The rapid-fire opening and closing of potassium channels, necessary for triggering neuronal signals and heartbeats, has been a topic of abiding interest. How, scientists wondered, could these channels fire potassium ions across the cell membrane with such startling efficiency?

Long thought to fly though the potassium channel in single file, potassium ions have been supposed to travel in chain, abiding ion-to-ion contact, or interspersed with water molecules, spurning ion-to-ion contact. At least since 2003, the latter mechanism has been favored. At that time, American biochemist Roderick MacKinnon, M.D., was awarded a Nobel Prize for his work elucidating the potassium channel’s structural details. Dr. MacKinnon suggested, and subsequent work supported, the idea that ion-to-ion contact was unlikely due to high electrostatic repulsion.

Now, however, results have has emerged that challenge this view. According to researchers at the University of Dundee, the Max Planck Institute for Biophysical Chemistry, the University of Göttingen, and the University of Oxford, water is not co-transported though the channels with ions and is not needed to separate the potassium ions. Instead, the researchers found that pairs of potassium ions are stably formed and then pass through the channel, with electrostatic repulsion driving the efficiency of the process.

These results appeared October 17 in the journal Science, in an article entitled, “Ion permeation in K+ channels occurs by direct Coulomb knock-on.”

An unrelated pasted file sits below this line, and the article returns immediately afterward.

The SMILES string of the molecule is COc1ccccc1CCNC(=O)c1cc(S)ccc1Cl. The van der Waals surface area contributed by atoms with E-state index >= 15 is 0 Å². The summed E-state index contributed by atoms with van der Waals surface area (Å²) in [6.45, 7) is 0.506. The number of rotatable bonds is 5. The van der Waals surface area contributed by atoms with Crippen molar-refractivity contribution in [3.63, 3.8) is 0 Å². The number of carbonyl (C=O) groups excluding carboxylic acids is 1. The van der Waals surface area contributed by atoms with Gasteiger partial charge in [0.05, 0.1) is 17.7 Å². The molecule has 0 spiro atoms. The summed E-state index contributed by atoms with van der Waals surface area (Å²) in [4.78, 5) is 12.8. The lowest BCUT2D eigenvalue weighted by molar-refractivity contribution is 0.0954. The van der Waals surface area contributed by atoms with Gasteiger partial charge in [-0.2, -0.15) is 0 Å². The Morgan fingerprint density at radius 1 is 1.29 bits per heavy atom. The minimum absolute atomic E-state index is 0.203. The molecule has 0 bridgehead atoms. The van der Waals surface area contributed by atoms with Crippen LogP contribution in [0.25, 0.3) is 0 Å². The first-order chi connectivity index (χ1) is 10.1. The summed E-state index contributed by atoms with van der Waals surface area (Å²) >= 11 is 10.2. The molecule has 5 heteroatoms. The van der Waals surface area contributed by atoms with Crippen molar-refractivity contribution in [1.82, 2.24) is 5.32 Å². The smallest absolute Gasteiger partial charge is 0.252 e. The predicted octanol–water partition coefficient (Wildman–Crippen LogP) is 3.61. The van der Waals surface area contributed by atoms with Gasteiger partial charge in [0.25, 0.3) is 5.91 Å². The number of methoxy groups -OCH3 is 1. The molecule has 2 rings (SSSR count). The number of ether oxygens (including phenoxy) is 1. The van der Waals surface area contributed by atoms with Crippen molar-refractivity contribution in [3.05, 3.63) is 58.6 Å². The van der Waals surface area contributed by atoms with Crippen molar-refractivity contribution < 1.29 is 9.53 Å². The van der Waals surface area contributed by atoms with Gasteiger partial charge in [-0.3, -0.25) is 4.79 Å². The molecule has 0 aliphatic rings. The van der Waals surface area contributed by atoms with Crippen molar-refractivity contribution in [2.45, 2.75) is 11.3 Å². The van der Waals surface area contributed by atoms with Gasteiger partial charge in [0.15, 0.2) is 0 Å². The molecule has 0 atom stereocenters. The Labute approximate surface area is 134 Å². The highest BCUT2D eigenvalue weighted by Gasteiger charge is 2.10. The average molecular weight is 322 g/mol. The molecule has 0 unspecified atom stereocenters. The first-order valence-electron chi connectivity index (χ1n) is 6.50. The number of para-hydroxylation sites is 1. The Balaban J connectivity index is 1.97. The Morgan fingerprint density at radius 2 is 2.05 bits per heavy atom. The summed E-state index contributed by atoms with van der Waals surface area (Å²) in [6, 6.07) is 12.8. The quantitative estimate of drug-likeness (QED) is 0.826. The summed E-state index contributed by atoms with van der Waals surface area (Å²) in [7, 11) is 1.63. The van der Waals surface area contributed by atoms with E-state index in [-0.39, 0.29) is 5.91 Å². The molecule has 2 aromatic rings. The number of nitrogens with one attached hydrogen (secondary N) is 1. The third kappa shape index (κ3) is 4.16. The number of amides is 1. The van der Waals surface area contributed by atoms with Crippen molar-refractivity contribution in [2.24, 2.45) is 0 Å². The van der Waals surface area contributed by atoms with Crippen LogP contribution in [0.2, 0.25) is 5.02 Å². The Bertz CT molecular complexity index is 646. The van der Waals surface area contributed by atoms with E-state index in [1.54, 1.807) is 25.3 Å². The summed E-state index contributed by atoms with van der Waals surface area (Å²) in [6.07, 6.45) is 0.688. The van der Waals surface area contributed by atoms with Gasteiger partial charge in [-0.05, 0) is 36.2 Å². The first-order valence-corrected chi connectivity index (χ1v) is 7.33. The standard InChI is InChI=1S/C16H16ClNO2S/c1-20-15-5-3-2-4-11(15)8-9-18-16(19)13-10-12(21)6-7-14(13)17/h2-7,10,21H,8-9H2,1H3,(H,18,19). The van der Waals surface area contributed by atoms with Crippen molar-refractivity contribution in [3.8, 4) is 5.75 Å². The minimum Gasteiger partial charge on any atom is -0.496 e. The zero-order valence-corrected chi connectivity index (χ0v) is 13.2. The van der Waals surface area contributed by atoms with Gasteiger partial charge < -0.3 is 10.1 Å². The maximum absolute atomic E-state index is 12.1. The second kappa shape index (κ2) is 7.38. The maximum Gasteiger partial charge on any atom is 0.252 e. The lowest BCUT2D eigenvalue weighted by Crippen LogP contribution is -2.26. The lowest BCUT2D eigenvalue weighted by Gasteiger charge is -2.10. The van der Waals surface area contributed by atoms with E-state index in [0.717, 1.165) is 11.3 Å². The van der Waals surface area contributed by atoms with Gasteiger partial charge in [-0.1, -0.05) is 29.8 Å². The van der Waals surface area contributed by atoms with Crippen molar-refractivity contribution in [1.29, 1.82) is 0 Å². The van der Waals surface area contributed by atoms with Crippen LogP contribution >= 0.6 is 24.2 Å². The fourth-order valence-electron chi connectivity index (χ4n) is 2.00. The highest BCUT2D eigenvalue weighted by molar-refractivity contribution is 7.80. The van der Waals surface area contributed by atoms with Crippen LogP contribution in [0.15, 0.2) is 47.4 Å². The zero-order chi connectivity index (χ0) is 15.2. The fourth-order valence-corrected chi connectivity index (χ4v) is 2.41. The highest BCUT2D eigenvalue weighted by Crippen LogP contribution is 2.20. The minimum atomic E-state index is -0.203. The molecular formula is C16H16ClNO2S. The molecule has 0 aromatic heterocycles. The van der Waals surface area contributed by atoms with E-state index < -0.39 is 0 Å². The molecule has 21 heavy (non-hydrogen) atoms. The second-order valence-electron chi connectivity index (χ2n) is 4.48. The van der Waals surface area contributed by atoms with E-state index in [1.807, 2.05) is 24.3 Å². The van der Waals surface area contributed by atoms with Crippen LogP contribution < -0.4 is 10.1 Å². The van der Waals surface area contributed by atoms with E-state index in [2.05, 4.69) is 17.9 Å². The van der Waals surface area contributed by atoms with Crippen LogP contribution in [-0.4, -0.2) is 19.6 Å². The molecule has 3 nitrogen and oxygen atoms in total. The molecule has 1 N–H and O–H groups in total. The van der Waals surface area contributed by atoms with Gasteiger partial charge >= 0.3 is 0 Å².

“By analyzing more than 1,300 permeation events from molecular dynamics simulations at physiological voltages, we observed instead that permeation occurs via ion-ion contacts between neighboring K+ ions,” wrote the authors. “Coulomb repulsion between adjacent ions is found to be the key to high-efficiency K+ conduction. Crystallographic data are consistent with directly neighboring K+ ions in the selectivity filter, and our model offers an intuitive explanation for the high throughput rates of K+ channels.”

In Science, a perspective article (“Potassium ions line up”) by Gerhard Hummer, Ph.D., notes that the new findings harken back to a classic 1955 study by Hodgkin and Keynes, who proposed a “knock-on” mechanism—a single file of closely packed potassium ions shuttling though the channel, a “hard” approach not softened by intervening water. This model, however, appeared to conflict with experimental results that include electrophysiological data.

According to a press release issued by the University of Dundee, the new results manage to get around these problems because they went beyond previous work, which was limited to looking at static or closed-state crystal structures: “Advances in computing have allowed researchers to now look at the channels ‘in action,’ which have provided much more detail and revealed the workings of the channels.”

“Our findings explain how potassium flux is able to happen at the maximum physically attainable speed, which is vital for the fast response of neurons,” said Ulrich Zachariae, Ph.D., Reader in Computational Biophysics and Drug Discovery at the University of Dundee.

“This is a paradigm shift in the field. It changes our understanding of how these hugely important channels work. These channels are tremendously important as they are active in all cells so it is vital that we understand how they work.”

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